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Thursday, January 6, 2022

January 6, 2022: 2022 Anniversaries: 1922 and “The Waste Land”

[A few years back I started January by highlighting some of the historic anniversaries we’d be commemorating in the year to come. It was a fun series, so I thought I’d do the same this year with some 2022 anniversaries. Leading up to a special post on predictions for 2022!]

On two AmericanStudies contexts for a relatively non-American literary masterpiece.

As far as I remember (and as far as my searches reveal), I’ve only written at length in one post about T.S. Eliot’s poem “The Waste Land” (1922; it was published first in his own magazine The Criterion in October, then in the November 1st issue of The Dial, and then in book form in December): this one comparing and contrasting Eliot’s poem’s opening images of Spring with those in William Carlos Williams’ “Spring and All” (1923). That might be surprising for a work deemed one of the most influential American (and world) Modernist texts, but I would say that my relative silence is due to the fact that the poem largely renounces America for Europe (as its author did almost exactly five years after that Dial publication). Indeed, while “The Waste Land” is absolutely littered with allusions and references and quotations and intertexts (so much so that I’ve found it hugely difficult to teach, although its importance has led me to continue trying to do so), in the published version of the poem precisely none of them are to American texts, voices, or histories.

I say “in the published version” purposefully, however, because in Eliot’s drafts of “The Waste Land” (which I first encountered in graduate school through this truly wonderful 1970s book edited and introduced by Eliot’s widow Valerie) he included an eventually-cut opening section that offers one way to AmericanStudy the poem. That opening section (which I’m not finding online, but which is included in full in that book) describes a night out on the town with a group of college students, a group that seemingly includes a version of Eliot himself and thus likely comes from Harvard College (which he attended from 1906 to 1909); that would of course make this section’s setting Massachusetts (whether Cambridge or Boston is unclear). Eliot cut this entire 50-plus line section on the advice of his friend Ezra Pound, and Pound may well have been right, as it’s not nearly as gripping an opening as those famous lines about April. But even though it didn’t end up in the published version, I’d say it’s quite interesting and telling that this college and American setting and scene were where Eliot initially chose to begin the poem—a reflection at the very least that however English and European his eventual life and career became, they began in every sense in turn of the 20th century America.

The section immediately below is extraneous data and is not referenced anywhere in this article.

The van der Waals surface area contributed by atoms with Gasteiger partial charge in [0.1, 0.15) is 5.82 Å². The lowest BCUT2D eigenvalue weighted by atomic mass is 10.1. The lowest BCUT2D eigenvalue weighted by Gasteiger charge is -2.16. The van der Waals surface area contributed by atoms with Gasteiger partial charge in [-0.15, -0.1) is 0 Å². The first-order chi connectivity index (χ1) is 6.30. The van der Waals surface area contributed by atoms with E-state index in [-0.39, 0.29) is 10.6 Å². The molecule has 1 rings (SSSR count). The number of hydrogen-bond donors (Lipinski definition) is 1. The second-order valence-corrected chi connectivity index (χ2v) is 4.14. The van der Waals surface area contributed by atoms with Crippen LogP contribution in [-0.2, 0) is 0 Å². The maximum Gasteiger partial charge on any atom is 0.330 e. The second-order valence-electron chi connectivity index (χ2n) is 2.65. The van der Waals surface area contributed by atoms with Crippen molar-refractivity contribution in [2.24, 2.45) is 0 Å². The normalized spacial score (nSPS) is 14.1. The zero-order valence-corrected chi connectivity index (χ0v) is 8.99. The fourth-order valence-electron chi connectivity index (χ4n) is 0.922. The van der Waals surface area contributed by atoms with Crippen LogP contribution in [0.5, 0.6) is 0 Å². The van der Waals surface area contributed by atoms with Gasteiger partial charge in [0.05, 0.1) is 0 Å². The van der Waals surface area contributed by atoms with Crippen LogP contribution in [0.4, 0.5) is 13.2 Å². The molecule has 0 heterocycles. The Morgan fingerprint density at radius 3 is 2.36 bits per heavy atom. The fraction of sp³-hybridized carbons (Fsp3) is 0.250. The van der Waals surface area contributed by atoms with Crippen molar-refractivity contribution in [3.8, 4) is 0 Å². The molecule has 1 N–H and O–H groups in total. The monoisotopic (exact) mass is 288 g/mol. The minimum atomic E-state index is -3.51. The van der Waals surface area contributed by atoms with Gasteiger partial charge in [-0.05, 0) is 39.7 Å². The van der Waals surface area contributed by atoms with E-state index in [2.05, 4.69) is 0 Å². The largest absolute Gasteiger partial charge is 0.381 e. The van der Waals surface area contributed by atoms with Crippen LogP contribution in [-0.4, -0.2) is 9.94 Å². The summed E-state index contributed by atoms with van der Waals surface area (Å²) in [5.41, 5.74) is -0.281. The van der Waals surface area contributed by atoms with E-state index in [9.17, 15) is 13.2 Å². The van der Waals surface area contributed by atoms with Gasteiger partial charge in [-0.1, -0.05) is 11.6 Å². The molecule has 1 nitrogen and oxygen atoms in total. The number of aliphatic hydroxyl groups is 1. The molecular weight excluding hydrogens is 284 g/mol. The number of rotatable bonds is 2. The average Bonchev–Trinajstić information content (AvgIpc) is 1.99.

I’m not suggesting that the poem’s setting and themes, like its allusions and intertexts, aren’t as distinctly European as I mentioned above; I very much believe that they are, including in a central way the physical and psychological effects of World War I (then known as The Great War) on European landscapes and communities. But over the last couple years, as I discussed in my Semester Recap post on my adult learning class on the 1920s, I’ve come to think a lot more about the effects and aftermaths of the Influenza Pandemic on the United States, a catastrophic event that paralleled World War I but that (unlike the war) hit the U.S. as hard as it did Europe and the rest of the world. Eliot was living and working in London throughout the pandemic, but much of his family and community remained in the U.S., specifically in his native St. Louis (of which, along with the Mississippi River, he would later write they “have made a deeper impression on me than any other part of the world”). So I think it’s not only possible but helpful to read “The Waste Land” as a poem about the devastating effects of these multiple world catastrophes, and thus as part of an American (and global to be sure) tradition of post-pandemic literature as well.

Last anniversary tomorrow,


PS. What do you think?

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